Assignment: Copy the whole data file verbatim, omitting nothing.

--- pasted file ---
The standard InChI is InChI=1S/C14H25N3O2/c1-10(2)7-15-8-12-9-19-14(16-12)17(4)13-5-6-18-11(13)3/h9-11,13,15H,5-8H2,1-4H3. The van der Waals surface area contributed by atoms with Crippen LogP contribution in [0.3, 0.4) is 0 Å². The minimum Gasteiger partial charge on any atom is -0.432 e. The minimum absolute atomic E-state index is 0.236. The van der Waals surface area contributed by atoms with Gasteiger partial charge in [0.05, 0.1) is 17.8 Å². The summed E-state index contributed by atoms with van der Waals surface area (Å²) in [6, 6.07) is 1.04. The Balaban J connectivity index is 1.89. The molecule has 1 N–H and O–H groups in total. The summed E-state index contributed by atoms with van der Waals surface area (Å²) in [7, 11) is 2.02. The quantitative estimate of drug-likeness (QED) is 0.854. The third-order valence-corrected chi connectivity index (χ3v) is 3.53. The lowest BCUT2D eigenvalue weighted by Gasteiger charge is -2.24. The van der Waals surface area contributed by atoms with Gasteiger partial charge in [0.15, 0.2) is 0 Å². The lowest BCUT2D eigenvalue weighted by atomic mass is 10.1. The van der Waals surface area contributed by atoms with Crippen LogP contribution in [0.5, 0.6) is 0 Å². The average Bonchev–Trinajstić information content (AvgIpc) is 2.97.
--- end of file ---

The standard InChI is InChI=1S/C14H25N3O2/c1-10(2)7-15-8-12-9-19-14(16-12)17(4)13-5-6-18-11(13)3/h9-11,13,15H,5-8H2,1-4H3. The van der Waals surface area contributed by atoms with Crippen LogP contribution in [0.3, 0.4) is 0 Å². The minimum Gasteiger partial charge on any atom is -0.432 e. The minimum absolute atomic E-state index is 0.236. The van der Waals surface area contributed by atoms with Gasteiger partial charge in [0.05, 0.1) is 17.8 Å². The summed E-state index contributed by atoms with van der Waals surface area (Å²) in [6, 6.07) is 1.04. The Balaban J connectivity index is 1.89. The molecule has 1 N–H and O–H groups in total. The summed E-state index contributed by atoms with van der Waals surface area (Å²) in [7, 11) is 2.02. The quantitative estimate of drug-likeness (QED) is 0.854. The third-order valence-corrected chi connectivity index (χ3v) is 3.53. The lowest BCUT2D eigenvalue weighted by Gasteiger charge is -2.24. The van der Waals surface area contributed by atoms with Gasteiger partial charge in [0.15, 0.2) is 0 Å². The lowest BCUT2D eigenvalue weighted by atomic mass is 10.1. The van der Waals surface area contributed by atoms with Crippen LogP contribution in [0.5, 0.6) is 0 Å². The average Bonchev–Trinajstić information content (AvgIpc) is 2.97.